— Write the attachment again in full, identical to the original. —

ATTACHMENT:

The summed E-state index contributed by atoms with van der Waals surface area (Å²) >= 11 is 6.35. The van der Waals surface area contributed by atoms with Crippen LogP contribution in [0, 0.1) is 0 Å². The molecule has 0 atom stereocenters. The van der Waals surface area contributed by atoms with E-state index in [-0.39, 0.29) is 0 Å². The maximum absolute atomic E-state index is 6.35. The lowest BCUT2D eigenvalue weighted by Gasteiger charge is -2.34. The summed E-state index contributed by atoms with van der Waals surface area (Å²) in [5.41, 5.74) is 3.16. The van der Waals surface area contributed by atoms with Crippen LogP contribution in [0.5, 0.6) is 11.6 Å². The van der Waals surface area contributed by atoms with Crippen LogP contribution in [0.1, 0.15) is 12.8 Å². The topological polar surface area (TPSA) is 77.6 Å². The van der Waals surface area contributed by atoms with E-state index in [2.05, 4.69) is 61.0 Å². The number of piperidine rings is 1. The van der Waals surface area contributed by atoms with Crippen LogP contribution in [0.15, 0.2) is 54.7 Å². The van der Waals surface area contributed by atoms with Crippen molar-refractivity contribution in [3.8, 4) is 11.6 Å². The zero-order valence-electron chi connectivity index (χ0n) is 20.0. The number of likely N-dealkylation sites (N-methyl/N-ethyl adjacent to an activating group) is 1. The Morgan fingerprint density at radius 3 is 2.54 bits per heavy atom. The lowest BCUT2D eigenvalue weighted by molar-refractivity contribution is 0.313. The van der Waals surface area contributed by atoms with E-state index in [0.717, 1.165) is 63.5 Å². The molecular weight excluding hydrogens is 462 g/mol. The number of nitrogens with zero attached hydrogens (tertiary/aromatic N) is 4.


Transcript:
The summed E-state index contributed by atoms with van der Waals surface area (Å²) >= 11 is 6.35. The van der Waals surface area contributed by atoms with Crippen LogP contribution in [0, 0.1) is 0 Å². The molecule has 0 atom stereocenters. The van der Waals surface area contributed by atoms with E-state index in [-0.39, 0.29) is 0 Å². The maximum absolute atomic E-state index is 6.35. The lowest BCUT2D eigenvalue weighted by Gasteiger charge is -2.34. The summed E-state index contributed by atoms with van der Waals surface area (Å²) in [5.41, 5.74) is 3.16. The van der Waals surface area contributed by atoms with Crippen LogP contribution in [0.5, 0.6) is 11.6 Å². The van der Waals surface area contributed by atoms with Crippen LogP contribution in [0.1, 0.15) is 12.8 Å². The topological polar surface area (TPSA) is 77.6 Å². The van der Waals surface area contributed by atoms with E-state index in [2.05, 4.69) is 61.0 Å². The number of piperidine rings is 1. The van der Waals surface area contributed by atoms with Crippen LogP contribution in [0.15, 0.2) is 54.7 Å². The van der Waals surface area contributed by atoms with Crippen molar-refractivity contribution in [3.8, 4) is 11.6 Å². The zero-order valence-electron chi connectivity index (χ0n) is 20.0. The number of likely N-dealkylation sites (N-methyl/N-ethyl adjacent to an activating group) is 1. The Morgan fingerprint density at radius 3 is 2.54 bits per heavy atom. The lowest BCUT2D eigenvalue weighted by molar-refractivity contribution is 0.313. The van der Waals surface area contributed by atoms with E-state index in [0.717, 1.165) is 63.5 Å². The molecular weight excluding hydrogens is 462 g/mol. The number of nitrogens with zero attached hydrogens (tertiary/aromatic N) is 4.